Pretty straight-forward. I thought it was absolutely normal and acceptable to use a power drill, with the appropriate bit(s), to drive a screw. However, there seem to be various opinions on the matter. Minus the possibility of laziness, should one only drive a screw with a screwdriver, or is a power drill or impact driver equally matched (and will they not be damaged)?
The main difference to pay attention to is a drill vs. a driver.
At the core, they are essentially the same in that they turn a bit.
A driver, however, also has a clutch. That's the key difference. With a drill, you want continuous power on the drill bit. However, with a driver, you want continuous power up to a point at which point you want to stop the power to avoid stripping the screw, over-driving or breaking the screw.
You can drive screws with a drill, you just have to be more careful to avoid the problems listed. And while you could drill a hole with a driver, I wouldn't advise it, as the clutch would make it a pain as it would slip as you go.
Ideally, you have both...for no other reason than you can keep the drill bit in the drill, and the driver bit in the driver, and not have to constantly swap bits as you drill pilot holes and add screws right behind it.
As for a "regular" driver vs. an impact driver, you use the latter when you need high-torque. A typical example would be construction screws where you may be screwing through 4x4 timber and the like.
I use a power screw driver that is specifically designed for driving screws. It has the motor geared down to a slower speed than a normal electric drill so that it can deliver a lot more torque to the screw.
It also has a clutch mechanism that allows a depth stopper to be attached and cuts off the drive to the bit when the depth is reached....really handy for driving screws into drywall.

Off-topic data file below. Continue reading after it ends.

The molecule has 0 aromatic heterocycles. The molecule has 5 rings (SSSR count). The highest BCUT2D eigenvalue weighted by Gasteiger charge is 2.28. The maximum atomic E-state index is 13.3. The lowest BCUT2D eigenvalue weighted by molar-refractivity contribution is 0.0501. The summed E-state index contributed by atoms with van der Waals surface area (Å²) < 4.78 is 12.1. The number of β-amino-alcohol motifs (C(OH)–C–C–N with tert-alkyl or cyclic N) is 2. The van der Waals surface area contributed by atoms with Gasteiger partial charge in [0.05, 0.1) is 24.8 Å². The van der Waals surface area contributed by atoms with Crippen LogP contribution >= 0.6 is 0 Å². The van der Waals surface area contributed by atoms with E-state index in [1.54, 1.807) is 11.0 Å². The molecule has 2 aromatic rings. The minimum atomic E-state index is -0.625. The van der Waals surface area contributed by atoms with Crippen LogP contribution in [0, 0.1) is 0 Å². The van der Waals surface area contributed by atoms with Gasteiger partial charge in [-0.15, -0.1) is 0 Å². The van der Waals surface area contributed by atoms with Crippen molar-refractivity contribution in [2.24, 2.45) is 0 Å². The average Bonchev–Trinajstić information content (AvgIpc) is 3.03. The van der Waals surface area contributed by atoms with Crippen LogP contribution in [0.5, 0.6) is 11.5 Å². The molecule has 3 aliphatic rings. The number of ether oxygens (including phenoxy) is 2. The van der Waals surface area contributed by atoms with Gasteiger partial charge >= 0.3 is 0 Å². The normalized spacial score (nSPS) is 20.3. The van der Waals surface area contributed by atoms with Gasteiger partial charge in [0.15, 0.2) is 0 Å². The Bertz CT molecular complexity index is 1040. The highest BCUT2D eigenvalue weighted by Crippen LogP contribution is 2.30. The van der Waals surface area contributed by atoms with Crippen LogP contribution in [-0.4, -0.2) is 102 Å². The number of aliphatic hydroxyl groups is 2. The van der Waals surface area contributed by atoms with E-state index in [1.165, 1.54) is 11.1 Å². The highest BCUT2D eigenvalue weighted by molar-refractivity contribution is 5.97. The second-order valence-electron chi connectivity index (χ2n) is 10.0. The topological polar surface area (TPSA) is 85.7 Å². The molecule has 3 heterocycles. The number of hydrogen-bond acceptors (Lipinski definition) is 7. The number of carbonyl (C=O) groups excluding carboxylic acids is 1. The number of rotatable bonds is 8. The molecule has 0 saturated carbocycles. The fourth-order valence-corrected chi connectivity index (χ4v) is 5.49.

The terms are all a bit muddled these days. But there's cordless/corded screw drivers, drills and impact drivers.
Impact drivers have a rotating hammering mechanism that can deliver momentary instantaneous impacts of torque to the workpiece, each larger than the recoil that you feel in your hand. They are appropriate for heavy duty tasks, often things with stainless steel hex bolt heads (though that is arbitrary). Impact drivers have a single gearing usually, and are relatively compact, sporting a quick release hex chuck. Be careful to use only high quality or impact-grade bits in an impact driver. Impact drivers can shatter cheap Chinese pot-metal bits.
Drills lack the hammering mechanism, but have multiple gearings and an infinitely adjustable Jacob's chuck to accept any size bit up to the drill's limit (often 3/8 to 1/2 inch). Drills often included several steps of torque limiting (for driving screws and bolts) and an unlimited torque setting for drilling holes through tough material. A good drill is strong enough to break your wrist if it gets away from you, so apply enormous pressure when using on tough materials. The nicer ones have a screw-on side handle to help manage this. Applying tremendous downforce is also useful when driving screws that are already stripped, or which otherwise want to pop the driver bit out.
Cordless Screw Driver
Cordless screw drivers are generally inferior junk, but could be the right tool if you have an incredibly tight budget and no need to drill holes. They usually have a hex chuck, very low torque, low speed, are small, and cheap to replace.
Everyone needs a good impact driver and trusty cordless drill (or two). Cordless screw drivers are a big step down.